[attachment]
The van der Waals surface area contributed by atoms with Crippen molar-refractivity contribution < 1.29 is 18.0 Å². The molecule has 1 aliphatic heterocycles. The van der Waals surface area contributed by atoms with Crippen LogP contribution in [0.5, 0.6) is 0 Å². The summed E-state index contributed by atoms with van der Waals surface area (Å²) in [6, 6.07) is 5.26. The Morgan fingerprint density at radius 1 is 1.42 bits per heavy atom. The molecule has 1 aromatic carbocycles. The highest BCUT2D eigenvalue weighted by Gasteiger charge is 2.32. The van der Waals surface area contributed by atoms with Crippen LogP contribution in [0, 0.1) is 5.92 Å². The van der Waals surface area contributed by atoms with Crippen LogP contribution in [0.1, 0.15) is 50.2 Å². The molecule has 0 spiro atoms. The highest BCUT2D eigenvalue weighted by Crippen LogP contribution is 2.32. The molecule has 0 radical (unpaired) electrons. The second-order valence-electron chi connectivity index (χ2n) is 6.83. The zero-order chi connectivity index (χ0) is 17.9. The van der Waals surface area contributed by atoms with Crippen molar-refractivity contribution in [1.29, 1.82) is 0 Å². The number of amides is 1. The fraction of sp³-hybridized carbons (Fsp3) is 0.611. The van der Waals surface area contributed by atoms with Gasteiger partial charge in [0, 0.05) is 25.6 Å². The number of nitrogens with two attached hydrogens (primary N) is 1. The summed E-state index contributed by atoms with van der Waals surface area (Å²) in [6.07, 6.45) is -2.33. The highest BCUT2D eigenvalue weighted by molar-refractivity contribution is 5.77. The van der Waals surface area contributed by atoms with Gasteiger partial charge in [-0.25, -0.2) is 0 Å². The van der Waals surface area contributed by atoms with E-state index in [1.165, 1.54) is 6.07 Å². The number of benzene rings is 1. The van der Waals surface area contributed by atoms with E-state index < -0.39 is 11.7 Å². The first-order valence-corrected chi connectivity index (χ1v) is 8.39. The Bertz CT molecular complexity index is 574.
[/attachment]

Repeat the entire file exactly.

The van der Waals surface area contributed by atoms with Crippen molar-refractivity contribution < 1.29 is 18.0 Å². The molecule has 1 aliphatic heterocycles. The van der Waals surface area contributed by atoms with Crippen LogP contribution in [0.5, 0.6) is 0 Å². The summed E-state index contributed by atoms with van der Waals surface area (Å²) in [6, 6.07) is 5.26. The Morgan fingerprint density at radius 1 is 1.42 bits per heavy atom. The molecule has 1 aromatic carbocycles. The highest BCUT2D eigenvalue weighted by Gasteiger charge is 2.32. The van der Waals surface area contributed by atoms with Crippen LogP contribution in [0, 0.1) is 5.92 Å². The van der Waals surface area contributed by atoms with Crippen LogP contribution in [0.1, 0.15) is 50.2 Å². The molecule has 0 spiro atoms. The highest BCUT2D eigenvalue weighted by Crippen LogP contribution is 2.32. The molecule has 0 radical (unpaired) electrons. The second-order valence-electron chi connectivity index (χ2n) is 6.83. The zero-order chi connectivity index (χ0) is 17.9. The van der Waals surface area contributed by atoms with Crippen molar-refractivity contribution in [1.29, 1.82) is 0 Å². The number of amides is 1. The fraction of sp³-hybridized carbons (Fsp3) is 0.611. The van der Waals surface area contributed by atoms with Gasteiger partial charge in [0, 0.05) is 25.6 Å². The number of nitrogens with two attached hydrogens (primary N) is 1. The summed E-state index contributed by atoms with van der Waals surface area (Å²) in [6.07, 6.45) is -2.33. The highest BCUT2D eigenvalue weighted by molar-refractivity contribution is 5.77. The van der Waals surface area contributed by atoms with Gasteiger partial charge in [-0.25, -0.2) is 0 Å². The van der Waals surface area contributed by atoms with E-state index in [1.165, 1.54) is 6.07 Å². The number of benzene rings is 1. The van der Waals surface area contributed by atoms with E-state index < -0.39 is 11.7 Å². The first-order valence-corrected chi connectivity index (χ1v) is 8.39. The Bertz CT molecular complexity index is 574.